Moet and Chandon Dom Perignon Champagne

Vintage Champagne

Non-Vintage champagne, which makes up the highest proportion of Champagne produced and sold, is made from a blend of the year’s harvest as well as a number of reserve wines. The most prestigious houses take great care in their non-vintage blend and use the finest reserves from a variety of vintages to produce a unique style. Krug being the greatest example of this whose non-vintage Grand Cuvée is blended with up to 50% reserve wine from ten different vintages. 

Vintage Champagne on the other hand, although blended from different grape varieties (unless a Blanc de Blanc or Blanc de Noir) must be made solely from that year’s harvest. Traditionally these Champagnes have only been made in exceptional years when the growing season produces high quality, distinct wines creating a desire to retain and exaggerate that unique character. 

The slight difficulty is that, for many producers, vintage Champagne appears to be made most years thus tarnishing the ‘unique’ nature of the vintage. The great producers tend to follow tradition and avoid producing a vintage in poor years. The less quality conscious do not. 

The other key factor to vintage Champagne is age. Where the non-vintage blends are softened and mellowed with the addition of reserve wines the vintage offerings will be young and lively without any real show of complexity when first produced. 

A high-quality vintage Champagne from an exceptional year will need at least eight years to relax as well as some time in bottle before the soft, toasted, biscuity aromas they are famed for start to emerge. 

We have put together a list of vintage Champagnes from exceptional years and top producers that have reached that ideal drinking point. All are available by the bottle. 

Dom Perignon
Dom Perignon is made only in good years and is always a vintage Champagne making age an essential component of this wine. It is made from Chardonnay and Pinot Noir with rigorous selection from prized vineyards. Balance is key and each vintage strives to provide equality between the grape varieties rather than allowing either one to dominate.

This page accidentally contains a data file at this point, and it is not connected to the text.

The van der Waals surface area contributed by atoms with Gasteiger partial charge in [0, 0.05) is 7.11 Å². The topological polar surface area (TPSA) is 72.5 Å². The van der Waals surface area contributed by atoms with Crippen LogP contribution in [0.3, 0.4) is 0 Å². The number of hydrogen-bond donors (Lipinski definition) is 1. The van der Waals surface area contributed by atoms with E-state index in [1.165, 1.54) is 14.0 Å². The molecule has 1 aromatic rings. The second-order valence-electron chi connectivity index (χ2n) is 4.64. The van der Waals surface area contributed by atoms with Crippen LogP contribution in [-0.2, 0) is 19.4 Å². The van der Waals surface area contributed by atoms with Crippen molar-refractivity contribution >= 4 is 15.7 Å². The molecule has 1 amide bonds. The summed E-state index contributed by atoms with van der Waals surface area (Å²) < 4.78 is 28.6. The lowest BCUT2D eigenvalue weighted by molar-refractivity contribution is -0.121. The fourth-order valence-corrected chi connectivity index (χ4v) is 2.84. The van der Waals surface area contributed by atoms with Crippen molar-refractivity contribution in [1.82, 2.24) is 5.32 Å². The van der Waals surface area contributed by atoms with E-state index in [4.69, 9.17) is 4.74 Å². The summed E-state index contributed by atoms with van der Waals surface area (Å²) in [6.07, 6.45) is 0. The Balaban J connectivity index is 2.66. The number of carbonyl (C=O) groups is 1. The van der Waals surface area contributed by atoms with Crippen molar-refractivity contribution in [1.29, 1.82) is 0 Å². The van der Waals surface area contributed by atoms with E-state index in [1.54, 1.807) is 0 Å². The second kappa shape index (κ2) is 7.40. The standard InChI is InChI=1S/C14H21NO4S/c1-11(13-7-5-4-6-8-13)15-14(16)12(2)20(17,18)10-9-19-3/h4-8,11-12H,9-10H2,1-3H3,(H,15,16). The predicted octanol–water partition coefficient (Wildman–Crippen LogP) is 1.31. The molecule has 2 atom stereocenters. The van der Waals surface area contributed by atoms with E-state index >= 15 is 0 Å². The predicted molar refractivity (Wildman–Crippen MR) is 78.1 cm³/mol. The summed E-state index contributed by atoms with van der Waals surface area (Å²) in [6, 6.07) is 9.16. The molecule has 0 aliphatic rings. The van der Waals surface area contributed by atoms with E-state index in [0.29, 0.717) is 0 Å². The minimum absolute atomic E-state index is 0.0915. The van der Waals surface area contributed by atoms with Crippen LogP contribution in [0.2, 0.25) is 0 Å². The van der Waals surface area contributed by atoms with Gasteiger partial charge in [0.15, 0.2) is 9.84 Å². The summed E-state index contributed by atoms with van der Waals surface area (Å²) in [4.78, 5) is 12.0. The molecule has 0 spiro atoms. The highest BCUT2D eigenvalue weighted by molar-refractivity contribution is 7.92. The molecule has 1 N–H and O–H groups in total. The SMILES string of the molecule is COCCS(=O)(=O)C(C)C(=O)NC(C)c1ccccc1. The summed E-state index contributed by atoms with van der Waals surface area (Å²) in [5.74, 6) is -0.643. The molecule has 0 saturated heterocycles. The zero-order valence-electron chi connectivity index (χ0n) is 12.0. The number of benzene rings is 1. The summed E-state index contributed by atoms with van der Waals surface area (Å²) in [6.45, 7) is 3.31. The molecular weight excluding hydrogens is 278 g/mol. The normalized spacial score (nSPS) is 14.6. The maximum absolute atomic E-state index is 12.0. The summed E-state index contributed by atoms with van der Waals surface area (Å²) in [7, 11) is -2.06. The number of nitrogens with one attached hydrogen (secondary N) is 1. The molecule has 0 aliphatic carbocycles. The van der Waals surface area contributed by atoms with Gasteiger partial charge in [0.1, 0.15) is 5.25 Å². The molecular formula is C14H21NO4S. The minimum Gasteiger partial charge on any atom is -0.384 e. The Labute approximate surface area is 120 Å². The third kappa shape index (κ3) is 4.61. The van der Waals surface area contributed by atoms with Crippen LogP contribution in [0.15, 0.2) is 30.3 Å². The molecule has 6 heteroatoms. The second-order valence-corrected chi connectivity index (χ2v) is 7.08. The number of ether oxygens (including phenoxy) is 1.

Although Dom Perignon is only made in good years each vintage will differ with some surpassing others and certain characteristics being more prevalent in some years.  

2008 Dom Perignon Champagne £190 per bottle 
One of the best vintages of the last twenty years but a perfect example of a vintage Champagne that demands age. The acidity is strong but the complexity is very present making the thirteen years behind it very necessary. It has a wealth of layers that are slowly emerging and will only improve with age. 

2002 Dom Perignon Champagne £245 per bottle 
2002 was another great vintage for Dom Perignon but very different to the 2008. It was a year that produced riper than average Chardonnay making this richer with a more tropical character whilst still savoury and lively on the palate. It has good length as well and will keep going for many years to come. 

Cristal was originally created as a sweet Champagne for Tsar Alexander II in 1876, it nearly disappeared when the Russian Revolution put paid to any such frivolity, only to re-emerge in a drier style and become one of the most prized Champagnes in the world. In the words of Tom Stevenson “Cristal has become nothing less than a licence to print money”. 
Its use as a status symbol should not detract from its quality or complexity. Cristal is an elegant, expertly balanced Champagne that has great purity of fruit and good ageing capabilities. 

2007 Louis Roederer Cristal Brut Millesime Champagne £220 per bottle 
A striking vintage for Cristal with great density and longevity. The many layers have been slowly emerging over the years and a softness has settled encouraging the more aromatic notes to mellow allowing for a more rounded finish. 

2009 Louis Roederer Cristal Brut Millesime Champagne £200 per bottle 
A cleaner, more saline vintage than some but not lacking in elegance. 2009 was a warm year and Roederer seem to have compensated by reducing the amount of oak used. Luckily this hasn’t hindered the depth and complexity of the wine. 

Given their exceptional skill in blending vintages for the Grand Cuvée it seems a little off to drink vintage specific Krug but the 2003 may be the exception. 2003 was a difficult year in Champagne yet Krug produced one of their finest vintages. Elegant and concentrated with incredible balance and an array of flavours that offer both sweet and savoury notes. 
2003 Krug Vintage Brut Champagne £255 per bottle 

Non-vintage Bollinger Special Cuvee is known for its complexity but also its ability to be austere and rather acidic when first bottled. A few years of bottle age allow it to mellow and soften and present itself in a more appealing light. The vintage Grand Annee Champagne differs in style in that, although it too appreciates age, it is a more classic, rounded and balanced wine from the start. It is designed to age yet be appreciated along the way; the varying layers of complexity emerge slowly over the years gradually maturing and increasing in depth. 

2002 Bollinger La Grande Annee Champagne £160 per bottle 
At nineteen years old this is showing the true nature of what an excellent vintage Bollinger can do. All the rich, toasted notes are present yet it is still lively and fresh with a long finish. 

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